Here are the answers to some frequently asked questions about writing a Will and leaving a legacy. Please get in touch if you have further questions or want to discuss a specific issue.
For any legal queries we recommend you contact a legal professional for advice relevant to your circumstances.
To minimise problems, we strongly recommend you use a qualified, registered solicitor. If you don’t already have a solicitor in mind, we recommend visiting the Law Society website at one of the links below. Be sure to select “Wills” from the legal issue drop-down menu to find a solicitor with the appropriate expertise.
Many charities offer a free will service for their supporters. If you have a charity in mind to leave a legacy gift to, contact them to ask if they offer this service.
No. It’s very kind of you to wish to support our initiative but the members are all individual charities who are working together in this awareness campaign. Your Catholic Legacy is not a charity and our aim is to encourage people to consider leaving a gift in their Will to their chosen individual charities.
Read more about the work of our members here.
Writing a Will is often a relatively simple and straightforward process. Knowing you have things in place often brings peace of mind.
Here are some important things to consider before writing your will:
- What are values of your assets and debts?
- Who are the people that are important to you and how would you like to remember them in your Will?
- Who would you like to name as your executors (the people that will carry out your wishes according to your Will) and guardians (those that you wish to appoint to care for any children under the age of 18)? We would recommend that you check that they would be happy to take on the roles before you appoint them in your Will.
- Are there any charities that you would like to benefit?
Many people say that writing their Will gives them peace of mind to know everything is taken care of. Here are some of the benefits of writing your Will.
- You can choose executors. These are the people that you want to carry out your wishes according to your Will after you’re gone.
- You decide how you would like your estate divided, to whom and in what shares. If you die without a Will, the state dictates how it’s divided, and it may not suit your wishes.
- You can leave gifts to charities you care about. Some charity supporters see a gift in their Will as an opportunity to make a far-reaching gift that will help future generations.
- Charitable gifts can help to reduce the Inheritance Tax on your estate.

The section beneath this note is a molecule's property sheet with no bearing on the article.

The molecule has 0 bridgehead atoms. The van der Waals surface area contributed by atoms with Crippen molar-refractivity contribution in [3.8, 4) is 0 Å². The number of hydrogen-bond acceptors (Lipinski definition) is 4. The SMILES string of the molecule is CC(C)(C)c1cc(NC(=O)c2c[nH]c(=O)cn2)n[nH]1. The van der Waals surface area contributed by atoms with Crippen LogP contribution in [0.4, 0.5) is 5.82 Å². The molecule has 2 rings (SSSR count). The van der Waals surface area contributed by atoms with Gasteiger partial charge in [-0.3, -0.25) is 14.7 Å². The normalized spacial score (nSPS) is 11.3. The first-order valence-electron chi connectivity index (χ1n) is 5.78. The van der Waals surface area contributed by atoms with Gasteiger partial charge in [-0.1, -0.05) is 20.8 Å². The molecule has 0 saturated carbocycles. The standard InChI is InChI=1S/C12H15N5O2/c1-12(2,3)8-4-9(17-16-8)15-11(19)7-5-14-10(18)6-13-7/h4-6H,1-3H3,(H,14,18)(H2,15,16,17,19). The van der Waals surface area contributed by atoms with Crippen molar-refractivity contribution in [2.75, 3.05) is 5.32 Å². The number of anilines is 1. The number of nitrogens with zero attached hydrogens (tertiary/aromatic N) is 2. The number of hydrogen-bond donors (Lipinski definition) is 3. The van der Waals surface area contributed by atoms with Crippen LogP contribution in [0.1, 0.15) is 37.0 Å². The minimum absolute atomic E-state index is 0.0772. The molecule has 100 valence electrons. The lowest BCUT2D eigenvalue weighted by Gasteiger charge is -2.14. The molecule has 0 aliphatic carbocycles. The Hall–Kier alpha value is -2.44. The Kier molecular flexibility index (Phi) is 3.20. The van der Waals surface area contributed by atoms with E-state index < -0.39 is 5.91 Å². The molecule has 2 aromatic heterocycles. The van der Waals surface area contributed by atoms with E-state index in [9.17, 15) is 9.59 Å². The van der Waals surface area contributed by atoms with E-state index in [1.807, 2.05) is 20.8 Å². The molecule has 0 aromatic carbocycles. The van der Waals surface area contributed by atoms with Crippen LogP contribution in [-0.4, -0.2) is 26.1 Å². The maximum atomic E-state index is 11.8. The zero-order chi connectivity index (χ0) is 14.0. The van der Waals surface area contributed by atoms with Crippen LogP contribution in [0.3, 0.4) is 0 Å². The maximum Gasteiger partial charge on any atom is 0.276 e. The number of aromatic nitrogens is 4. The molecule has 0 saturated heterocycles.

- You are able to provide for your loved ones in the way that’s most appropriate for their needs and circumstances (such as setting up a trust to safeguard the interests of a young or vulnerable relative.)
A legacy is a gift made in your Will to a person or organisation, such as a charity or your church. You can choose to leave:
- A share of your estate (also known as a residuary legacy), made after any debts and cash legacy gifts are paid. The advantage of leaving a share of your estate is that it will automatically increase or decrease in line with the total estate value, so you don’t need to worry about inflation or how much will be left after the expenses of old age.
- A fixed sum of money (also known as a pecuniary legacy). Unlike a residuary legacy this will not automatically fluctuate in line with your wealth, so it may be worth reviewing from time to time to check it still reflects your wishes. You can also index-link the amount so that it keeps in line with inflation.
- A gift of a particular item, for example a piece of jewellery, furniture or a painting. You could also consider the direction of a death-in-service benefit or bequeathing stocks and shares.
- A life interest or trust beneficiary. Depending on your circumstances you may be setting up a trust in your Will. Once it has been used to benefit the primary individual, it is possible to nominate a charity to be a final beneficiary.We recommend taking advice from a legal professional if you are unsure which type of gift to choose.
You will need to make a note of the charity’s full name, address and charity number and what type of legacy gift you wish to make.
We would recommend reviewing your Will every few years just to double check it is still valid. When a big life change occurs, for example, a birth, death, marriage, retirement or change in financial circumstances, it is likely your Will should be updated.
By using a codicil you can make a simple change to a Will without too much trouble or expense. Your solicitor or professional Will-writer will be able to help you to do this. You can also add a “Letter of wishes” to let your executors know of any requests you have, although this document is not legally binding.
If you leave a gift to a charity in your Will its value is deducted from your estate before inheritance tax is calculated. If you leave at least 10% of your estate to charity, it can reduce the inheritance tax on the rest of your estate. Ask your will-writer for further details.